Remodeling Project Part 2: Contractor Questions
by Bruce Johnson
As I mentioned in an earlier column, Leigh Ann and I have undertaken yet another remodeling project. We live in a split-level, 1972 ranch house built on a wooded knoll on a small farm outside of Asheville. The house originally had a two-car garage built inside the lower level, but later owners converted it into bedrooms. When they did, they installed an acoustical tile ceiling, which gave every subsequent plumber and electrician the excuse to hide any questionable work above it.
We lived with it for more than ten years before deciding it was finally time to do what had to be done: gut the entire lower level right down to the studs. That was the only way we could properly reroute the plumbing, trace mysterious electrical wires, raise the ceiling, upgrade the insulation, cover a red brick fireplace, rearrange the walls, and bring everything up to code.
Compared to building a new house, our project seemed too small to expect a contractor to mess with it, especially since our area is experiencing a major building boon right now. Contractors and sub-contractors have more work than they have qualified workers to handle, so we decided to assume the role of contractors ourselves.
Since you might be wrestling with the same dilemma, let me share some insights into the position, starting with some key questions.
- Can one of you be there on key days, such as when the plumbers show up or when an inspector is scheduled to check their work? Even with a detailed set of plans, questions arise that you will want to decide yourself. And if an inspector arrives to a locked house, you will be charged for a return trip, when he or she gets around to it.
- Are you extremely well-organized? A contractor is also in charge of the schedule, making sure sub-contractors arrive in the proper order. You will need a notebook, a calendar, file folders, and a way to keep names, numbers, emails, bids, plans, and receipts available at any moment.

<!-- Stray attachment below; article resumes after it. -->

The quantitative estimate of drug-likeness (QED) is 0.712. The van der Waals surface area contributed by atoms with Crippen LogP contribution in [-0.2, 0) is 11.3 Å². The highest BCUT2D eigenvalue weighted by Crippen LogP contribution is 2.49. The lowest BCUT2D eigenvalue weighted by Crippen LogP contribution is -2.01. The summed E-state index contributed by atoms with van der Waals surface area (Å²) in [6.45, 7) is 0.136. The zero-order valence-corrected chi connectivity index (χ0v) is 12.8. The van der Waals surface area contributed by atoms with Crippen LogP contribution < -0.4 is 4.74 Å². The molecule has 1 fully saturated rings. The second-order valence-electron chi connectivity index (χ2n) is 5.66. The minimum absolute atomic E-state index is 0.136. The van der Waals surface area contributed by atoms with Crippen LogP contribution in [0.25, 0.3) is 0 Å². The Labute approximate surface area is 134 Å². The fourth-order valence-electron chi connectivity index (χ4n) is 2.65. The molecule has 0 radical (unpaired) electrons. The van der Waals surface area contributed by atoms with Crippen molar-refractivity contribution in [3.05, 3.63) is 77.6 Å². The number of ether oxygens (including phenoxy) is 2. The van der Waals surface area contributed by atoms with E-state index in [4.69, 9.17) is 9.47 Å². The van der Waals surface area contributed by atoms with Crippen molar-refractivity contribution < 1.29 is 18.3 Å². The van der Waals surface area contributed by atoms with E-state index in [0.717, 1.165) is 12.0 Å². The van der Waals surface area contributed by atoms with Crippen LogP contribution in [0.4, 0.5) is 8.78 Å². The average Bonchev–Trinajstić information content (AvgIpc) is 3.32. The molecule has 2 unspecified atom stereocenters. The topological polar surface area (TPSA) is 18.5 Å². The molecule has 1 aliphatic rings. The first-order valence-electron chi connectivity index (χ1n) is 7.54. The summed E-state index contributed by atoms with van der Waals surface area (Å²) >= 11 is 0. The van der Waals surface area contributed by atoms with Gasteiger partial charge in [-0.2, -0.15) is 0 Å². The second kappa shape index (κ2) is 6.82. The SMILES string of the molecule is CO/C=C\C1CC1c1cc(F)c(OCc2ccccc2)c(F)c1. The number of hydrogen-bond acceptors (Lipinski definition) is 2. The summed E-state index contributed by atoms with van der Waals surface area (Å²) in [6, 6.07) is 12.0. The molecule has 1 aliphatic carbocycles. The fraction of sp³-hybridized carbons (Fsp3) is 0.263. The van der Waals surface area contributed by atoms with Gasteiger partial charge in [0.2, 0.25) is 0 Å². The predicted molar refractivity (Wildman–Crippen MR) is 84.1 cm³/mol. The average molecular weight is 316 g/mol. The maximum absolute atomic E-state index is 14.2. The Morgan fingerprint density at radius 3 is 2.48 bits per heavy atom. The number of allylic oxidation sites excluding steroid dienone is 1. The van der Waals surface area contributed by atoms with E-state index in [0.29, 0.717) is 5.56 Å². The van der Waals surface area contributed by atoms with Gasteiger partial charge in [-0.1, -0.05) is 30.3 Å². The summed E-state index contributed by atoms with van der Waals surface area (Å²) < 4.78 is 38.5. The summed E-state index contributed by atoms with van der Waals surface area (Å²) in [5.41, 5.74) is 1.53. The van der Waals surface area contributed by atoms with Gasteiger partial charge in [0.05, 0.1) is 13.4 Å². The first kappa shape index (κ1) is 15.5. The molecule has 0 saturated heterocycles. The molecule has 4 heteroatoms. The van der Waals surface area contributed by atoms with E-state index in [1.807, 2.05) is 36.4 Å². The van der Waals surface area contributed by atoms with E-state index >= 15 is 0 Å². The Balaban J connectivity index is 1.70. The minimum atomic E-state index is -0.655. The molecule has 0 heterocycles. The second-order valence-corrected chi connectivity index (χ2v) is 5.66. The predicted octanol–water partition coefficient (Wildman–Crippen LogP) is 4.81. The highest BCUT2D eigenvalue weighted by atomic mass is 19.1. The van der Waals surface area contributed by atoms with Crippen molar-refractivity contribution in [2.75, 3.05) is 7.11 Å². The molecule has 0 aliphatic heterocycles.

- Are you patient? Your finely-honed calendar is going to be turned upside down when your electrician leaves for an out-of-state funeral, your bathroom cabinets get back-ordered, or your plumber discovers the primary sewer line was improperly installed and has to be jack-hammered out of concrete, turning a two-day project into two weeks.
- Are you willing to get your hands dirty? If you are paying an electrician fifty dollars an hour, you don’t want him spending the last hour of the day sweeping the floor and carrying out the trash. While you have to make sure you are not in their way, being willing to help unload a truck, hold one end of a long pipe, or make a run to Lowe’s to get a missing piece will make the project run more smoothly.
- Despite the fact that your project is going to cost more and take longer than you had estimated, can you remain nice to your workers? If you treat them like second-class citizens, they will give you second-class work. Shake their hands, learn their names, ask about their families, and show your appreciation for their work. If they’re working on a Saturday, have donuts and coffee when they arrive. Occasionally pay for their lunch. And just as you would a waiter, when they do a great job for you, tip them.
They’ll remember you when you need them in the future.
Until next time,
“Long after you’ve forgotten how long it took and how much it cost, you’ll remember how great it looks.”